It's no secret that the program at AOMA is rigorous and challenging. Acupuncture school will challenge you to discover your full potential as a student, as a healer, and ultimately as a professional practitioner. Though not easy, this truly transformational journey is meaningful and provides the foundation to building a successful career after school.
To become an acupuncturist, you must attend an accredited acupuncture school, take comprehensive national board exams and upon passing them, apply for licensure in the state where you want to practice. It takes most people an average of four years to get through acupuncture school. A master ’s degree in acupuncture is the current entry- level standard for the profession. A few schools also offer doctoral programs in Oriental medicine (DAOM), which would add a couple of more years.
There is increasing scientific evidence proving the efficacy of acupuncture for the treatment of medical ailments including chemotherapy-induced nausea, autoimmune disorders, chronic back pain, hypertension and allergic rhinitis.
Coverage of acupuncture by major health insurance plans is also on the rise, and compared to traditional Western medicine, acupuncture and Chinese medicine are less expensive.
Acupuncture can also decrease reliance on prescription drugs, making it a safe, affordable and accessible healing modality.
A Growing Industry
The use of acupuncture is on the rise in the United States. Between 1997 and 2007 the number of visits among adults nearly tripled, rising from 27.2 to 79.2 per 1,000 adults.
According to the National Health Interview Survey (NHIS), approximately 3.1 million adults in the United States used acupuncture in 2006, a 47 percent increase from the 2002 estimate.
Coverage of acupuncture by major health insurance plans is also on the rise, and compared to traditional Western medicine, acupuncture and Chinese medicine are less expensive. Acupuncture can also decrease reliance on prescription drugs, making it a safe, affordable and accessible healing modality.
The demand for acupuncture could soon outweigh the number of practitioners that can currently fulfill that demand. There are many possibilities for acupuncture and Chinese medicine practitioners. National Association of Advisors for the Health Care Professions, “The future of AOM is bright with great opportunity for graduates in this field.”
There are many possibilities for students who graduate from acupuncture school. Most chose to work in private practice or work with a group of practitioners, like a massage therapist or chiropractor, at a holistic health or rehabilitation center. As acupuncture is growing in demand, opportunities to work in pain management clinics and hospitals are becoming more available. The military is also becoming more open to employing acupuncturists to research post-traumatic stress which has shown positive results for treating veterans.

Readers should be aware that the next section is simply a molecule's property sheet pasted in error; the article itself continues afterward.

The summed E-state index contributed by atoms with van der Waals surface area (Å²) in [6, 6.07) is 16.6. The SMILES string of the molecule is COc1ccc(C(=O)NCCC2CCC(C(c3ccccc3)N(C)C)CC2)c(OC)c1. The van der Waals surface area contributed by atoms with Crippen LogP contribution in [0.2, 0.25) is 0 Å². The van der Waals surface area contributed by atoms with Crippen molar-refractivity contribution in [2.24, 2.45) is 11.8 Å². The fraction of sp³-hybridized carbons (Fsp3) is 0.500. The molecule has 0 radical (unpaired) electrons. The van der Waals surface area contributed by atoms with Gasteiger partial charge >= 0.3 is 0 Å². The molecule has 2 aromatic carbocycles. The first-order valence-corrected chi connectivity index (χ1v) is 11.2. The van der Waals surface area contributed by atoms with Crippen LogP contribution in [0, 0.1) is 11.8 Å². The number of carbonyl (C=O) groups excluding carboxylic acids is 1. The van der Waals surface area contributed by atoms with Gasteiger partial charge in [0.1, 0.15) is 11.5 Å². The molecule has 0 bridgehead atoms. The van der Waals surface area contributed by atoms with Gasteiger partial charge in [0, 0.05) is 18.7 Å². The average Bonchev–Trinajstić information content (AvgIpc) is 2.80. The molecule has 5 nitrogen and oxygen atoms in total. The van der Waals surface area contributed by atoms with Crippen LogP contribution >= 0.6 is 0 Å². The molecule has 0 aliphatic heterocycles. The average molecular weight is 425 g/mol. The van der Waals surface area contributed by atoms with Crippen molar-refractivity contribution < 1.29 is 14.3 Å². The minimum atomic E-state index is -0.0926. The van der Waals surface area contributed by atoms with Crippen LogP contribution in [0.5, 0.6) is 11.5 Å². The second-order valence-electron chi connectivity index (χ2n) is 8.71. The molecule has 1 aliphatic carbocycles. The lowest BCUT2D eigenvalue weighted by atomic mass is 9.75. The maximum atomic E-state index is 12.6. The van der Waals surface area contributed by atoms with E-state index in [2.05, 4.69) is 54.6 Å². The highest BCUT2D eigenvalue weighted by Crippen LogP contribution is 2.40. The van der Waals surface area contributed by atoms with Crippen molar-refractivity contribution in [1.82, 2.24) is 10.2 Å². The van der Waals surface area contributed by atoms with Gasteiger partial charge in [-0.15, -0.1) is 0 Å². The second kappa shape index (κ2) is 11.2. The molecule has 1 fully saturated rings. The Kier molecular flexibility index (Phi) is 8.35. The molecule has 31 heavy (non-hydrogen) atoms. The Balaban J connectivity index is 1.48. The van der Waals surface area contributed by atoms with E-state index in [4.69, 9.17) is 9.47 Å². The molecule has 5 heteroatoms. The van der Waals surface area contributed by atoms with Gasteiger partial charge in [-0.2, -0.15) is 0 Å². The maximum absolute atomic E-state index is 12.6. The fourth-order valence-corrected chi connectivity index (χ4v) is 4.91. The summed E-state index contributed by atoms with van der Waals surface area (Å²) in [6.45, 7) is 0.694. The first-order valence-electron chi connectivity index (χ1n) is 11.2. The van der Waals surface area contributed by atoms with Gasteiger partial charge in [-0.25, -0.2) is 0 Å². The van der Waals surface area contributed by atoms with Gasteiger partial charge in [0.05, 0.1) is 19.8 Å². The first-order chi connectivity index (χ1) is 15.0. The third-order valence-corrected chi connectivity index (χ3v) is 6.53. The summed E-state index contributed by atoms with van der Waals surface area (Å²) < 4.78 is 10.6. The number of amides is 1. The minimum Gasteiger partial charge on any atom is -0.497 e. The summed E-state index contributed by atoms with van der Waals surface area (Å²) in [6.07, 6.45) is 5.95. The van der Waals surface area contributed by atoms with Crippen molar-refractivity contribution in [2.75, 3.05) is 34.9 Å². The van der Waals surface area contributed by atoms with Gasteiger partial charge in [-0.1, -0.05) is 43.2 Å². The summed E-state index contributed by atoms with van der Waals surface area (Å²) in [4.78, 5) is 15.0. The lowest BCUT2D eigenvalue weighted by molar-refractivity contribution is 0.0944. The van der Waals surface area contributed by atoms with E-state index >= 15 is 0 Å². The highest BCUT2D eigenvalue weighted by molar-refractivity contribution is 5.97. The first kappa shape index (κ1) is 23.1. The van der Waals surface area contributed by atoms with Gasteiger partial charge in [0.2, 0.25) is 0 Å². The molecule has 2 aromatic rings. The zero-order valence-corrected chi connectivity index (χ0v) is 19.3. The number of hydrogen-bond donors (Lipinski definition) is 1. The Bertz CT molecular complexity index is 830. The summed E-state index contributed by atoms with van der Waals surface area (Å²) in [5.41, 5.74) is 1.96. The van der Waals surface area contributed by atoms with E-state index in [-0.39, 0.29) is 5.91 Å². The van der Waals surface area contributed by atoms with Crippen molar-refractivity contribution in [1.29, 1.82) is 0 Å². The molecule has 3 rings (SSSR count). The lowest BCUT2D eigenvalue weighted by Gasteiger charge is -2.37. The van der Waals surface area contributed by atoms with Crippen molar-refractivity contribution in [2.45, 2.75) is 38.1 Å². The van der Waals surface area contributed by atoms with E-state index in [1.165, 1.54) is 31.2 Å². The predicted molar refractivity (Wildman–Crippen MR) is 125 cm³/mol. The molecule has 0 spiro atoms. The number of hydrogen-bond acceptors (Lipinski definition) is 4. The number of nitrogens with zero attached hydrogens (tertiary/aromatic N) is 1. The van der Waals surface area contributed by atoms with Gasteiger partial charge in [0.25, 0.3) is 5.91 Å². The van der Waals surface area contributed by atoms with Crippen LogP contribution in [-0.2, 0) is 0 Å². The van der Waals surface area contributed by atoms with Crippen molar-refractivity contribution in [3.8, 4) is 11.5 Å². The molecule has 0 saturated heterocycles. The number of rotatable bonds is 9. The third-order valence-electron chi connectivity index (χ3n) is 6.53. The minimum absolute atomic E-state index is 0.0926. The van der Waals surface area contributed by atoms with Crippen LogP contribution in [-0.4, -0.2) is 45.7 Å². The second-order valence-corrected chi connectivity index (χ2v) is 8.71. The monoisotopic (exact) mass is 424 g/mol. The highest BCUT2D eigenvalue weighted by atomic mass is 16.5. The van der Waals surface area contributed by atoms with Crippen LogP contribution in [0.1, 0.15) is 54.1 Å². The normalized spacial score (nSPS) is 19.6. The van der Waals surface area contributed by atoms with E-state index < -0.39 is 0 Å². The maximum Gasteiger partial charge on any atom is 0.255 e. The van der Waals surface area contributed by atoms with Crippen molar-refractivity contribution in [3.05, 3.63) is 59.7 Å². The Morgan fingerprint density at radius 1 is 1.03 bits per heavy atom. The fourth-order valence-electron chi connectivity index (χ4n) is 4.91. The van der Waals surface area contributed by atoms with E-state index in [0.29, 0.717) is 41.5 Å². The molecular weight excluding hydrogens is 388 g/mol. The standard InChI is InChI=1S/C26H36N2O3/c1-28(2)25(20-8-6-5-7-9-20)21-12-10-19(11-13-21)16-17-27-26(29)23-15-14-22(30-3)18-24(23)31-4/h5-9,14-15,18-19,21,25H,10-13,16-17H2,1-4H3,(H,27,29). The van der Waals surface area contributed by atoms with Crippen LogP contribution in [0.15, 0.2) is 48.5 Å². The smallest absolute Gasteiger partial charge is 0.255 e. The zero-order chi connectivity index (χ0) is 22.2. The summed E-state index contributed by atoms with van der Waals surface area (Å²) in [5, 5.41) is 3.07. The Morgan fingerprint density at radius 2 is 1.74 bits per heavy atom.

There are also opportunities to travel with acupuncture by working for groups such as Acupuncturists without Borders or island hopping on cruise ships. Many students have done this right after graduating from acupuncture school as a sort of working vacation.
Credentials and Recognition
After graduating from acupuncture school you have to take board exams and apply for licensure. Most US states require national board certification for licensure. The NCCAOM administers the national board examinations for the profession. Each state has unique licensure and scope of practice regulations. In many states, candidates for licensure must demonstrate their diagnostic and technical clinical skill that they learned in acupuncture school. There currently is no standardization of licensure, for example, in Texas the license is called "Licensed Acupuncturist", whereas in Florida it is called "Acupuncture Physician" and in New Mexico it is called "Doctor or Oriental Medicine" (DOM).
Fulfilling and Lucrative Career
According to the U.S. Department of Labor National Center for O*NET Development median
wages for an acupuncturist are $33.98 hourly, $70,690 annual. Recent graduates should keep in mind that statistics show that it takes 2-5 years for a new practice to get established. Factors like location, style of practice, and clinical specialties can all impact expected earnings.